Part 2 in our series on Here’s What a Network Needs After a Cloud Migration. Part 1 looked at how to redesign the LAN.

When a company’s application infrastructure moves to the cloud, a reliable Internet connection becomes mandatory. Hiccups in Internet service that might have been an inconvenience when apps were in-house now grind the business to a halt.

Unfortunately, the Internet link happens to be the single least reliable element in an IT infrastructure. So here’s what you need to do to make sure you’re minimizing outages for your cloud-hosted clients.

I always recommend implementing dual redundant Internet links for organizations that have critical cloud application infrastructure.

Typical business Internet links have a committed service availability of 99.9%. This means they’re allowed (and expected) to be down 0.1% of the time. That doesn’t sound like much until you multiply it out: 0.1% is more than eight hours per year, which is either one full day or large chunks of several days.

And that’s just what’s expected and intended. What if there’s a fiber cut or a fire or—more likely—if some technician somewhere just makes a mistake? Your client could be out of service for much longer.

redundant Internet connection white pipes
Photo: jakerome on Flickr

If the cost to your client’s business of a day or two per year of lost service is greater than the cost of a redundant link, then it clearly makes good business sense to implement a backup link. And if you have a service level agreement with your client that includes penalties, each outage at the ISP will look like your outage. This often results in a finger-pointing exercise that doesn’t benefit your business relationship with the client.

The edge firewall can be configured with two outside interfaces connecting to two different ISPs. There are two ways to do this.

The first way is to simply set up a backup link that sits idle except when the primary link is unavailable. In many cases, it’s possible to get such a link at a reduced cost because the provider knows it won’t be used most of the time.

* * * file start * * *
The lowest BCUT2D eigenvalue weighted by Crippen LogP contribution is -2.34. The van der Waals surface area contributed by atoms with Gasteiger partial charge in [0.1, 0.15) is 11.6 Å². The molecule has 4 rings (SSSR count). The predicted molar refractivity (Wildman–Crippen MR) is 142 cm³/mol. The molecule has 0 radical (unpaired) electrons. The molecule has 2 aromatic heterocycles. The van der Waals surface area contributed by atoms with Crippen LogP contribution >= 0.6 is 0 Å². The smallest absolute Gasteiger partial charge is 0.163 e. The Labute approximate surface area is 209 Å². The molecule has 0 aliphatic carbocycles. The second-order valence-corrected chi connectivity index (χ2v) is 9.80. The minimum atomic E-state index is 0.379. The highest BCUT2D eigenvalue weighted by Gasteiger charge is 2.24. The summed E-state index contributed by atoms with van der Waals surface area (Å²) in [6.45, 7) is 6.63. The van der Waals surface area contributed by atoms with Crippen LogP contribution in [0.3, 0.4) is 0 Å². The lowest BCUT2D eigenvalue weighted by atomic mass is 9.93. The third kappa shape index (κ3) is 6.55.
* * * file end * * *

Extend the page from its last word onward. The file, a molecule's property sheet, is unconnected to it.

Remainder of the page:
Then you’d configure the edge firewall to use the primary link if it’s available, and to automatically switch over to the other link if the first one goes down. Many commercial firewalls can do this quite easily.

If you implement such a setup, it’s important to periodically test the backup link. If you aren’t using it regularly, the backup link could go down without you noticing, and then be unavailable when you need it.

Alternatively, the edge firewall can be configured to do NAT on both interfaces using addresses supplied by the ISPs. In this scenario, it should be configured to split routing to the Internet between these two interfaces. In this way, both links are used although the load sharing will never be very even.

Option B: Routers between the ISP and firewall

The other way of handling a backup Internet link is much more complicated, but it allows you to host services such as remote VPN access as well as web servers and email gateways within the infrastructure. Note that if the client’s cloud implementation includes an outsource of all email and office automation services including file storage, then your client might never need remote access to their infrastructure, in which case this option is unnecessary.

This method involves putting a router (or better still, a pair of routers) between the ISPs and the client’s edge firewall. You should have at least two ISPs to do this properly.